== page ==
I came across an interesting article that highlighted how lifting weights weekly can cut your heart disease risk in half. Does that mean you had to pick up those iron weights again or head back up to the gym after getting along with bodyweight exercises?
What the Scientific Finding Actually Says
Referring to the study, writer Selene Yeager of Bicycling.com comments:
“After crunching the data, the researchers found that even a little bit of strength training went a long way for preventing heart disease.”
Now if you caught that, the real key is strength training.
And strength training is absolutely doable with calisthenics. Take note that building up strength isn’t just limited by carrying weights other than your own body’s.
In fact, if you happen to read one of my previous posts, it highlights how you can maintain strength training using only your body weight.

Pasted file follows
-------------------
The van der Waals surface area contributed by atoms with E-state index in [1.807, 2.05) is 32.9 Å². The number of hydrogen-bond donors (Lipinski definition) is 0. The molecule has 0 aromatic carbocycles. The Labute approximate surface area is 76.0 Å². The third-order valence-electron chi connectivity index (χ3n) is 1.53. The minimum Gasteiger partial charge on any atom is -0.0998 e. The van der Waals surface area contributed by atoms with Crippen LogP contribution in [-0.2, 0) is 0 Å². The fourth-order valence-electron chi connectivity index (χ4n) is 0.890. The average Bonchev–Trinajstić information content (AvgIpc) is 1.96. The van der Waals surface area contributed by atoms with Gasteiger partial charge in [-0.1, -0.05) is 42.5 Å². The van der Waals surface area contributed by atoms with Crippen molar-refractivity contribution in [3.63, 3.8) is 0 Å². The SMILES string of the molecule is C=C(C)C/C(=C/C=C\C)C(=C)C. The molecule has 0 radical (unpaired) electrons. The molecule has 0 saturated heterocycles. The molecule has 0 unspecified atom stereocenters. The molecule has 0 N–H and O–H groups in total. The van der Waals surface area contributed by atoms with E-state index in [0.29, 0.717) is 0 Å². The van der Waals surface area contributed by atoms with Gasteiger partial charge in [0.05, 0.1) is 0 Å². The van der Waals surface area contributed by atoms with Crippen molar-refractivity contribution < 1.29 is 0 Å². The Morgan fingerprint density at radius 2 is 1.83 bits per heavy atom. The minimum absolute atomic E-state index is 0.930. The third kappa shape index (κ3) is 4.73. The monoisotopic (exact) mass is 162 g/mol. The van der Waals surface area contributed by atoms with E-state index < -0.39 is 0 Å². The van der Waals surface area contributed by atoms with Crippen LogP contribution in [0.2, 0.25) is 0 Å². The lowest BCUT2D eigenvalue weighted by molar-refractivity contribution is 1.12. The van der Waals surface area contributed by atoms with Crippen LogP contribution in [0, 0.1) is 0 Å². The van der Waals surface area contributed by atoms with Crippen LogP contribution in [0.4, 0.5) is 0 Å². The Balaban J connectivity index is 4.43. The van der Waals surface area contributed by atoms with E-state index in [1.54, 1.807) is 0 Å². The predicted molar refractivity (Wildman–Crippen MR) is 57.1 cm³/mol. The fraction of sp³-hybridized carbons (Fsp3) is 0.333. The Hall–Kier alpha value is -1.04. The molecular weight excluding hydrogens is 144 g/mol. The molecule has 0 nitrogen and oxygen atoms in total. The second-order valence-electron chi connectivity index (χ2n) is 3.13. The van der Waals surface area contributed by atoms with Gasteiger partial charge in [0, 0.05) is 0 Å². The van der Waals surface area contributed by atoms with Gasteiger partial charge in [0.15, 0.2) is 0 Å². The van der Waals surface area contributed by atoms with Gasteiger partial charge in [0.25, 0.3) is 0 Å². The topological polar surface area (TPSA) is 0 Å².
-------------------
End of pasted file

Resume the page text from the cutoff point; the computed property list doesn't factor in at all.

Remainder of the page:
Bodyweight vs. Lifting Weights
“[The researchers] found that as little as one session a week, or less than an hour of pumping iron, cut the participants’ risks of heart disease and dying from a cardiovascular event by 40 to 70 percent, even if they didn’t get the recommended amount of aerobic exercise every week.”
To be fair, weightlifting seems to be a promising alternative for sweat-inducing aerobic exercises.
Before you shift
But before you begin to doubt your daily calisthenics, check this out:
“Strength training was also linked to a lower body mass index (BMI), which is also associated with better heart health.”
“…it’s possible that resistance training’s effects on calorie expenditure, physical function, and mood—it’s been shown to reduce anxiety and depression, both of which can take a toll on your ticker—may help explain the reduction in heart risks.”
So, is it really about lifting weights, or is it rather a combination of known heart-healthy practices?
View original article at bicycling.com.